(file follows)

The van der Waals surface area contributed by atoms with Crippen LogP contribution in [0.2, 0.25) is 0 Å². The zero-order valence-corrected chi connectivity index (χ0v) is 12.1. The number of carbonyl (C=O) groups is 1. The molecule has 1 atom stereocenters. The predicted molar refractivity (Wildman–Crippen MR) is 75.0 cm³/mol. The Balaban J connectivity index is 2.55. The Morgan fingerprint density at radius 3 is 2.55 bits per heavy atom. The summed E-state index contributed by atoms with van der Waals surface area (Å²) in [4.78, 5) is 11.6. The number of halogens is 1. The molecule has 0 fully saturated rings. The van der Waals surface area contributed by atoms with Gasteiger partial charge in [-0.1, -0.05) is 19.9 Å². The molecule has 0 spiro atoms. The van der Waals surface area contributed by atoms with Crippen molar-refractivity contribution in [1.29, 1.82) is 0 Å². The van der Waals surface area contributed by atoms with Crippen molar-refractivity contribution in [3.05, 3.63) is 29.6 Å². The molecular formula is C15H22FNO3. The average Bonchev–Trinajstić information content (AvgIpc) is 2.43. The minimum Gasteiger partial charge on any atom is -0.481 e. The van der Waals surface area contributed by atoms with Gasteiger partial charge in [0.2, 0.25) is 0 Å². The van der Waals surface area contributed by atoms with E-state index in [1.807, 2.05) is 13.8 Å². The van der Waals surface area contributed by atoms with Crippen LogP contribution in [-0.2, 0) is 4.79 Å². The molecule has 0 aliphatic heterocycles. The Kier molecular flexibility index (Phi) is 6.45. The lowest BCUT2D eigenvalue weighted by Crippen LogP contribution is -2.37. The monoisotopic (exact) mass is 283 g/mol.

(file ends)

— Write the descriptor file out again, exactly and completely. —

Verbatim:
The van der Waals surface area contributed by atoms with Crippen LogP contribution in [0.2, 0.25) is 0 Å². The zero-order valence-corrected chi connectivity index (χ0v) is 12.1. The number of carbonyl (C=O) groups is 1. The molecule has 1 atom stereocenters. The predicted molar refractivity (Wildman–Crippen MR) is 75.0 cm³/mol. The Balaban J connectivity index is 2.55. The Morgan fingerprint density at radius 3 is 2.55 bits per heavy atom. The summed E-state index contributed by atoms with van der Waals surface area (Å²) in [4.78, 5) is 11.6. The number of halogens is 1. The molecule has 0 fully saturated rings. The van der Waals surface area contributed by atoms with Gasteiger partial charge in [-0.1, -0.05) is 19.9 Å². The molecule has 0 spiro atoms. The van der Waals surface area contributed by atoms with Crippen molar-refractivity contribution in [1.29, 1.82) is 0 Å². The van der Waals surface area contributed by atoms with Crippen molar-refractivity contribution in [3.05, 3.63) is 29.6 Å². The molecular formula is C15H22FNO3. The average Bonchev–Trinajstić information content (AvgIpc) is 2.43. The minimum Gasteiger partial charge on any atom is -0.481 e. The van der Waals surface area contributed by atoms with Gasteiger partial charge in [0.2, 0.25) is 0 Å². The van der Waals surface area contributed by atoms with E-state index in [1.807, 2.05) is 13.8 Å². The van der Waals surface area contributed by atoms with Crippen LogP contribution in [-0.2, 0) is 4.79 Å². The molecule has 0 aliphatic heterocycles. The Kier molecular flexibility index (Phi) is 6.45. The lowest BCUT2D eigenvalue weighted by Crippen LogP contribution is -2.37. The monoisotopic (exact) mass is 283 g/mol.